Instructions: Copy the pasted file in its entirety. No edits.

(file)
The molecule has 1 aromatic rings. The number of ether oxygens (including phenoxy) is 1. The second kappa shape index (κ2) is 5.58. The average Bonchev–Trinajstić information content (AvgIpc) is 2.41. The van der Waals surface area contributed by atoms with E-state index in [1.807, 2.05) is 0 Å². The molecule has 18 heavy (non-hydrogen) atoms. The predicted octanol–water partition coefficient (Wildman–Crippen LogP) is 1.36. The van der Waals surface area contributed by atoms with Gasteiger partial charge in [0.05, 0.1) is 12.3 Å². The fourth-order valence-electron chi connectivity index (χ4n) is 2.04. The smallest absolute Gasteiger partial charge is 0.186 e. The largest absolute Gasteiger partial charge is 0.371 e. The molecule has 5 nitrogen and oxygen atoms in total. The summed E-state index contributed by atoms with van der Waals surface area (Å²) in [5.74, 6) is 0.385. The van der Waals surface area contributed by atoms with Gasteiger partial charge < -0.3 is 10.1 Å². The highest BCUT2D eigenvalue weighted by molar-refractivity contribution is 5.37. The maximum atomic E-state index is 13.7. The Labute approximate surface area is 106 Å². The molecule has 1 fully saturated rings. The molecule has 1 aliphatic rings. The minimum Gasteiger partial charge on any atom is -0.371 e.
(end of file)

The molecule has 1 aromatic rings. The number of ether oxygens (including phenoxy) is 1. The second kappa shape index (κ2) is 5.58. The average Bonchev–Trinajstić information content (AvgIpc) is 2.41. The van der Waals surface area contributed by atoms with E-state index in [1.807, 2.05) is 0 Å². The molecule has 18 heavy (non-hydrogen) atoms. The predicted octanol–water partition coefficient (Wildman–Crippen LogP) is 1.36. The van der Waals surface area contributed by atoms with Gasteiger partial charge in [0.05, 0.1) is 12.3 Å². The fourth-order valence-electron chi connectivity index (χ4n) is 2.04. The smallest absolute Gasteiger partial charge is 0.186 e. The largest absolute Gasteiger partial charge is 0.371 e. The molecule has 5 nitrogen and oxygen atoms in total. The summed E-state index contributed by atoms with van der Waals surface area (Å²) in [5.74, 6) is 0.385. The van der Waals surface area contributed by atoms with Gasteiger partial charge < -0.3 is 10.1 Å². The highest BCUT2D eigenvalue weighted by molar-refractivity contribution is 5.37. The maximum atomic E-state index is 13.7. The Labute approximate surface area is 106 Å². The molecule has 1 fully saturated rings. The molecule has 1 aliphatic rings. The minimum Gasteiger partial charge on any atom is -0.371 e.